Retailers and businesses will be much busier than normal over the Christmas and New Year period and often employ temporary staff, so there is an increased risk of counterfeit banknotes being passed.
To help protect your business, the Bank of England is encouraging all retailers to ensure all banknotes being passed in transactions are checked and to ensure all staff know what to do if they suspect a banknote is counterfeit.
What features should I check?
The Bank has launched supplementary educational materials which focus predominantly on two key security features on the £20 and the £50 notes to make it quicker and easier for you to train your staff to check banknotes at this busy time.
- image flip of the hologram on the £20 and the motion thread on the £50; and
- bright £20 or £50 in the watermark next to the Queen’s portrait.
What should I do if I think I have a counterfeit note?
If you suspect that you have a counterfeit banknote, please take it to your nearest police station. The police should fill out an NCO-1 form and provide you with a receipt and incident number. The suspect notes will be sent to the National Crime Agency and if counterfeit to the Bank of England for further examination.
If you have information about someone making, selling or using counterfeit banknotes, please contact the police or phone Crimestoppers anonymously on 0800 555 111.
The Bank of England recommends that you have a company policy and make staff aware of what is expected of them.
Training webinars for retailers and businesses
Retailers and business are invited to attend a free webinar on Tuesday 12 December 2017 – 11.00-12.00 where you can find out more about quick and easy checks to protect your business against counterfeiting.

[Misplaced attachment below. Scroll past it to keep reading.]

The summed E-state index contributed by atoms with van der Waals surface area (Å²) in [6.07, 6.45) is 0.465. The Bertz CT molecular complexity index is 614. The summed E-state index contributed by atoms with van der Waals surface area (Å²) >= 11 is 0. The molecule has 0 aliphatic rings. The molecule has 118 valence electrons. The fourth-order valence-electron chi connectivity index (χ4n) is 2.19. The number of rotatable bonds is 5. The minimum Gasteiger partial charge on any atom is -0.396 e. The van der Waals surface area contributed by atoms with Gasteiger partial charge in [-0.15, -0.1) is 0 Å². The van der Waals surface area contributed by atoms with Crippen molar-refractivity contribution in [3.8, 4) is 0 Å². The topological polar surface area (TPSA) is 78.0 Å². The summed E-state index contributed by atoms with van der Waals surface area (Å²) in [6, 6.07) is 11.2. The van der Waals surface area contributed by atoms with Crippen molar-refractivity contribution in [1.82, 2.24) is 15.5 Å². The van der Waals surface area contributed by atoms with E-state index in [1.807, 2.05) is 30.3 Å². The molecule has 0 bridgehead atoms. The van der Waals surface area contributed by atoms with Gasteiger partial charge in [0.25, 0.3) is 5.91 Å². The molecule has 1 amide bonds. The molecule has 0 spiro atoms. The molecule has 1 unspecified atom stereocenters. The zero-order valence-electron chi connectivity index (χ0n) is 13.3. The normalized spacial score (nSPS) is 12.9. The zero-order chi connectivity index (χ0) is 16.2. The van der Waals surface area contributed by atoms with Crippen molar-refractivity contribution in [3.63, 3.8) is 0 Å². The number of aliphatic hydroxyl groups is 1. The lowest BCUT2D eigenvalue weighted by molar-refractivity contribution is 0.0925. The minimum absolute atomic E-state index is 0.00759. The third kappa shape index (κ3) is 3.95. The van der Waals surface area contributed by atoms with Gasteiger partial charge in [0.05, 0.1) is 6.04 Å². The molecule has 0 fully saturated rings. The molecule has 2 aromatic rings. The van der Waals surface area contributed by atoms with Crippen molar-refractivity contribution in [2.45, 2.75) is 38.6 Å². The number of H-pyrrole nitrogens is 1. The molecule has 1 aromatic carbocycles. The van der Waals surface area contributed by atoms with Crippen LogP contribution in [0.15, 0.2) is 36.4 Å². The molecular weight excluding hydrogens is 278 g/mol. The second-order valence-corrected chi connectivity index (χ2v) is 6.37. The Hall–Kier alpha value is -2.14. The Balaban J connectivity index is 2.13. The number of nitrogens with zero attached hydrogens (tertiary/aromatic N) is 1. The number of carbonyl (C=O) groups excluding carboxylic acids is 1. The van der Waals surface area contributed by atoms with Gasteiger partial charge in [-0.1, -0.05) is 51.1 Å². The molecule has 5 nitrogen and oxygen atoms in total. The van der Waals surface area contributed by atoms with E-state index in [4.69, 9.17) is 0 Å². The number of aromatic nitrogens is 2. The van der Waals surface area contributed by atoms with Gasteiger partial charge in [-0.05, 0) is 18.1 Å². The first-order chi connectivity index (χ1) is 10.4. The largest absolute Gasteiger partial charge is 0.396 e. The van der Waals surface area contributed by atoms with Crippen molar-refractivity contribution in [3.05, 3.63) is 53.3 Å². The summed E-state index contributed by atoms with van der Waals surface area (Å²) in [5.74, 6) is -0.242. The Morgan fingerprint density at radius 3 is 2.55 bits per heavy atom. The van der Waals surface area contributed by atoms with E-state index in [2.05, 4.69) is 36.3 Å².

The Bank of England will give advice on what your business can do if you suspect that you have accepted a counterfeit note and you can also find out more about the Banknote Checking Scheme.
Charles Darwin paper £10 notes will be withdrawn from circulation on 1 March 2018
The last day the public can use their paper £10 notes is 1 March 2018. After this date they can be exchanged at the Bank of England in person or by post.
The public are encouraged to use their paper £10 notes or swap them at their banks, while businesses are encouraged to return paper £10s now, ahead of the withdrawal date.
As with any banknote withdrawal, all businesses that handle cash need to plan and prepare for the change:
- Ensure you know which cash handling machines are being operated by your business and check whether an adaptation is required with your supplier.
- Check your note supply agreement with your bank to understand whether they will continue to accept paper £10 notes after the withdrawal date.
- Train your staff. An A4 poster is available to support staff training on withdrawal and available to download or order, free of charge, here
- Manage your customers’ expectations. If you have not been able to adapt your machines before the note is withdrawn, have a process in place so that customers can exchange old notes if they are dispensed in change.